“Marlboro students are the keenest students I’ve ever known,” said classics fellow Will Guast, who joined Marlboro in September. Will received his B.A. in classics from Christ Church, University of Oxford, receiving honors and prizes for Latin language, verse composition and historical linguistics. In addition to his background in languages, he is interested in examining religion in the Roman world, particularly during the transition from paganism to Christianity. “What excites me most about Marlboro is freedom,” said Will. “The freedom to take complete control of a subject and design my own courses totally from scratch; the free-thinking and diversity of the student body; and the freedom of being in the middle of the green mountains, with miles of trails and countryside to explore.” He plans to pursue postgraduate study in classics back at Oxford on the papyrology of the Second Sophistic.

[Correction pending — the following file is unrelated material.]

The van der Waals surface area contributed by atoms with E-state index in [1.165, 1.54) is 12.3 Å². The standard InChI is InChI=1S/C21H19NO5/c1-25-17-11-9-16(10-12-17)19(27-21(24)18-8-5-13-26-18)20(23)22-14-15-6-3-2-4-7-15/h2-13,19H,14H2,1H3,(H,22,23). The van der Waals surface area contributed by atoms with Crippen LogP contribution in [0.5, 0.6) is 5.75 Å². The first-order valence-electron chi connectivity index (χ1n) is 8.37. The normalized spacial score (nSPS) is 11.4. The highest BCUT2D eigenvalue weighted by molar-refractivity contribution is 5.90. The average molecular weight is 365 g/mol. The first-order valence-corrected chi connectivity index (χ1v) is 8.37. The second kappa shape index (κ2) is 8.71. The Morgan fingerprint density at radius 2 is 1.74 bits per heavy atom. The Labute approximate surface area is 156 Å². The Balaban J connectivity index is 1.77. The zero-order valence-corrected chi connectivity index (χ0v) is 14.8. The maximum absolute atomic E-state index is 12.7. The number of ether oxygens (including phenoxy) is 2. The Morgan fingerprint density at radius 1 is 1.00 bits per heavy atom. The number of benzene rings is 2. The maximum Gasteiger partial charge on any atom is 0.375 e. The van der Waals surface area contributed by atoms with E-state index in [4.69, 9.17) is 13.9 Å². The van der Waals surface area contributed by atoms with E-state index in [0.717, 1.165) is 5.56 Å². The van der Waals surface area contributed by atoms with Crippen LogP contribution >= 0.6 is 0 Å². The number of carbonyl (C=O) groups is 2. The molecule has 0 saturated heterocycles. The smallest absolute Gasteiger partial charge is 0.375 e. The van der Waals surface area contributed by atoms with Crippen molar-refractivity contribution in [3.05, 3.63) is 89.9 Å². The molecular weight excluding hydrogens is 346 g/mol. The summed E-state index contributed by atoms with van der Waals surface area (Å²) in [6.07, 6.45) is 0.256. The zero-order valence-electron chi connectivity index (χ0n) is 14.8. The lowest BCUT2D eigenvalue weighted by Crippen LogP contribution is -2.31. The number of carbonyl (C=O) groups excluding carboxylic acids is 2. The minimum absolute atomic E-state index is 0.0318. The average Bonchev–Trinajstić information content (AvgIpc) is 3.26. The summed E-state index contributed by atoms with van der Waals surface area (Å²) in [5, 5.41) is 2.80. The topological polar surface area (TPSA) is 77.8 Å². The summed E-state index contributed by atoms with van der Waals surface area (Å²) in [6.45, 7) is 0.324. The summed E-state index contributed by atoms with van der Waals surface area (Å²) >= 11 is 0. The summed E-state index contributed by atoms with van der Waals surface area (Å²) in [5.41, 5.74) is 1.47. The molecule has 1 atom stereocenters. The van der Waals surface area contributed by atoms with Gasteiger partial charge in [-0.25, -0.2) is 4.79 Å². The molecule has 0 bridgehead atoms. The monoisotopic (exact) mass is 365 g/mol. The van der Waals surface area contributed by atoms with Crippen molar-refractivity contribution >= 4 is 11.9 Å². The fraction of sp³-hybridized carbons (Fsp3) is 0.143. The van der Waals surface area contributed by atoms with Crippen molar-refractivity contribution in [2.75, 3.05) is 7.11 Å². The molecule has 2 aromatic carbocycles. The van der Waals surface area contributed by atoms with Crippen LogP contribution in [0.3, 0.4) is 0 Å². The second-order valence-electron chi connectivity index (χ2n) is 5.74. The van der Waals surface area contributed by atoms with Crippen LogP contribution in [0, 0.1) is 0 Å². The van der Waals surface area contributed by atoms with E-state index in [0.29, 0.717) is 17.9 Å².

Did you know that lesbian, gay, bisexual and transgender (LGBT) students are two to three times more likely to use alcohol and other drugs than their straight counterparts? Neither did many college administrators before going to one of Ken Schneck’s talks at the regional conference of the National Association for Campus Activities. Ken was a featured speaker at the November conference, sharing the podium with other leaders in higher education administration. In addition to his talk, titled “Queers, Jeers and Beers,” Ken presented on creating programming for a new generation of students who expect administrators to know more than they usually do about LGBT students. “We spend so much time at these conferences focusing on LGBT 101, we lose sight of how some of the specific challenges faced by gay students directly result in increased risky behavior,” said Ken.